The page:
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Here’s how to stream Oscar-nominated films

There's a lot you can watch right now.


Michelle Jaworski


Posted on Jan 22, 2019   Updated on May 20, 2021, 9:01 pm CDT


Many Oscar-nominated films are likely to get re-releases. But many of the most buzzed-about films are readily available at your fingertips.

It’s not just Roma, Netflix’s first-ever film to be nominated for best picture. (The streaming giant previously won Oscars for documentary feature and documentary short subject.) Among this year’s Oscar hopefuls are Netflix originals, films produced by Amazon Studios, and numerous films available to rent, buy, or stream online. Here’s everything you need to watch the Oscar-nominated movies.

Watch Oscar-nominated movies

Avengers: Infinity War

Streaming: Netflix
Nominations: visual effects

The main cast of Avengers: Infinity War arrives with long-established backstories, setting the stage for an epic struggle against Thanos, an alien tyrant who wants to kill precisely half of all sentient life. The plot’s key driving force is thin and offers little in the way of character development, but Infinity War also outshines its predecessor, Age of Ultron, with hilarious jokes and stunning visuals. It’s an entertaining film and by no means a disappointment, but it’s otherwise kind of empty. Infinity War only serves to prepare viewers for Avengers 4 in 2019, and that’s no way to tell a story. —Gavia Baker-Whitelaw

The Ballad of Buster Scruggs

Streaming: Netflix
Nominations: adapted screenplay, original song (“When A Cowboy Trades His Spurs For Wings”), costume design

A Wild West movie all about white men, where Native Americans only appear onscreen to scalp people and get shot in the head? Groundbreaking. The Coen brothers’ passion for Westerns doesn’t fully translate to a non-Western-obsessed audience in the self-indulgent The Ballad of Buster Scruggs, an anthology of six short stories originally planned as a TV series and later compressed down to a feature-length film. These six stories only manage to include two female characters, and the film’s deliberate whitewashing suggests the Coens wanted to rewrite history to focus on white men, either not noticing or not caring how this might look to everyone else. The Ballad of Buster Scruggs is funny, but it also deserves its Netflix release status—it might not have been worth the price of admission otherwise —Gavia Baker-Whitelaw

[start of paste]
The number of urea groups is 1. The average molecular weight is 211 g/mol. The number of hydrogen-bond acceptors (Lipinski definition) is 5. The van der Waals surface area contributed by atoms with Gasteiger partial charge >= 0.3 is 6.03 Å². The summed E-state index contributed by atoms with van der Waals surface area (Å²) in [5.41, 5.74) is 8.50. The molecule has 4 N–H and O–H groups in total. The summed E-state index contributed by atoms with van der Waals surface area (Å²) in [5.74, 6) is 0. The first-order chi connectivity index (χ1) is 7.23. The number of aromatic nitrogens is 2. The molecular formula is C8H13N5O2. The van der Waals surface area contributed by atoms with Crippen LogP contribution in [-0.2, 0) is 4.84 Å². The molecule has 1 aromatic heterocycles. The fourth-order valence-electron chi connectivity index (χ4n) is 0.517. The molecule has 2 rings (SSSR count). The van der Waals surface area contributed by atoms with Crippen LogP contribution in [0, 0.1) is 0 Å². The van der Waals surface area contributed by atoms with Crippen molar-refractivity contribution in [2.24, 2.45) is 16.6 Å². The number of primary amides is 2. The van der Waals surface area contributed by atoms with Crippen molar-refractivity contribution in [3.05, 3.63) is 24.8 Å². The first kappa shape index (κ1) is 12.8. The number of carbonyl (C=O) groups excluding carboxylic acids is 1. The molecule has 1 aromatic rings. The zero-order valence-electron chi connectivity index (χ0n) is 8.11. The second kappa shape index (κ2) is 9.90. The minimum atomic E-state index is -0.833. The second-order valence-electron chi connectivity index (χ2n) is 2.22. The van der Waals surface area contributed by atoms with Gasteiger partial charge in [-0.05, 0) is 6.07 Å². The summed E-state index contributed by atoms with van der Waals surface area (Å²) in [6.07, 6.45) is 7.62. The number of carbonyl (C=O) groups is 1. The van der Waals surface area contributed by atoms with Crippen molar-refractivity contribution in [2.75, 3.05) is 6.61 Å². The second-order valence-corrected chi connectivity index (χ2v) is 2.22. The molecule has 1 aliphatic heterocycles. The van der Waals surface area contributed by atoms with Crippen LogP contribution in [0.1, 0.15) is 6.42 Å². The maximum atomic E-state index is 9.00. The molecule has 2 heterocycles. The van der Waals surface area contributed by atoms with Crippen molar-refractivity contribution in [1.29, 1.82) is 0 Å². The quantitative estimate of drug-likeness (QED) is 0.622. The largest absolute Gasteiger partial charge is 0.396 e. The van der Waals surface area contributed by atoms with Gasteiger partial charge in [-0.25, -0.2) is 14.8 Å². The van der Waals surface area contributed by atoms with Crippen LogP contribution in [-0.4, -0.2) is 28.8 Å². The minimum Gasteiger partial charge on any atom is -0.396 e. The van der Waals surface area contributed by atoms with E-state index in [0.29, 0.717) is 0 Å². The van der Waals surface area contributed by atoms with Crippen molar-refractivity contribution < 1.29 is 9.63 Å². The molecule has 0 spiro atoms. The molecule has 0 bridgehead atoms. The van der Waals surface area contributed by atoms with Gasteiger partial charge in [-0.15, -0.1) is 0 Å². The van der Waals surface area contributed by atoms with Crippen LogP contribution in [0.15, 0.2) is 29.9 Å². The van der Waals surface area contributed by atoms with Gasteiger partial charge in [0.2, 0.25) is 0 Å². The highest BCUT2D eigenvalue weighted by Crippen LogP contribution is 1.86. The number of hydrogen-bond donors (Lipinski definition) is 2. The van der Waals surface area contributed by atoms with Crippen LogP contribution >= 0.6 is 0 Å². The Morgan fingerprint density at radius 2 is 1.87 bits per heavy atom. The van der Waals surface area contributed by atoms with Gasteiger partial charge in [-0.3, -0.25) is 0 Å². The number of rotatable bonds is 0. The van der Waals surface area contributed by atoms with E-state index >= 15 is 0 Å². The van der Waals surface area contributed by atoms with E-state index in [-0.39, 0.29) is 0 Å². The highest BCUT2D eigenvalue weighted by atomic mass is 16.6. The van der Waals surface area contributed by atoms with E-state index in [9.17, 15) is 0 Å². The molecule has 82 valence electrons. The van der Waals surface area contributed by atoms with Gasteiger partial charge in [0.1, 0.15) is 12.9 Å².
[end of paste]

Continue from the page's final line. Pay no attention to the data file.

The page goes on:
Black Panther

Streaming: Netflix
Nominations: best picture, production design, costume design, original score, original song (“All the Stars”), sound mixing, sound editing

Blending sci-fi and fantasy, director Ryan Coogler brought new life to the Marvel franchise this year. Starring Chadwick Boseman as the superhero king T’Challa, this movie introduced the world to Wakanda, a secretive African nation with super-advanced technology and a rich cultural backstory. Much of the conversation around Black Panther focuses on its impact as a blockbuster with a predominantly Black cast. It set a precedent for Hollywood, telling an unabashedly political story about colonization and the African diaspora. On top of all that, it’s a damn good action movie. Packed with already-iconic moments, it earned praise for its witty dialogue, stellar cast, and visual worldbuilding. —Gavia Baker-Whitelaw


Rent/Buy: Amazon
Nominations: best picture, directing (Spike Lee), supporting actor (Adam Driver), adapted screenplay, original score, film editing

Christopher Robin

Rent/Buy: Amazon

Nominations: visual effects

End Game

Streaming: Netflix
Nominations: documentary short subject

In just 40 minutes, End Game makes a big impact. Filmmakers Jeffrey Friedman and Rob Epstein bring viewers face to face with terminally ill people receiving palliative care as they prepare to die. Grappling with one’s own mortality is obviously heavy subject matter, and the film embraces that in order to show you what the process has on the patients, the family members, and the doctors themselves. End Game is a tough watch, but it does offer perspective and is worth your time. —Eddie Strait

First Man

Buy: Amazon
Nominations: production design, sound editing, sound mixing, visual effects

First Reformed

Streaming: Amazon Prime Video
Nominations: original screenplay

The Incredibles 2

Rent/Buy: Amazon
Nominations: animated feature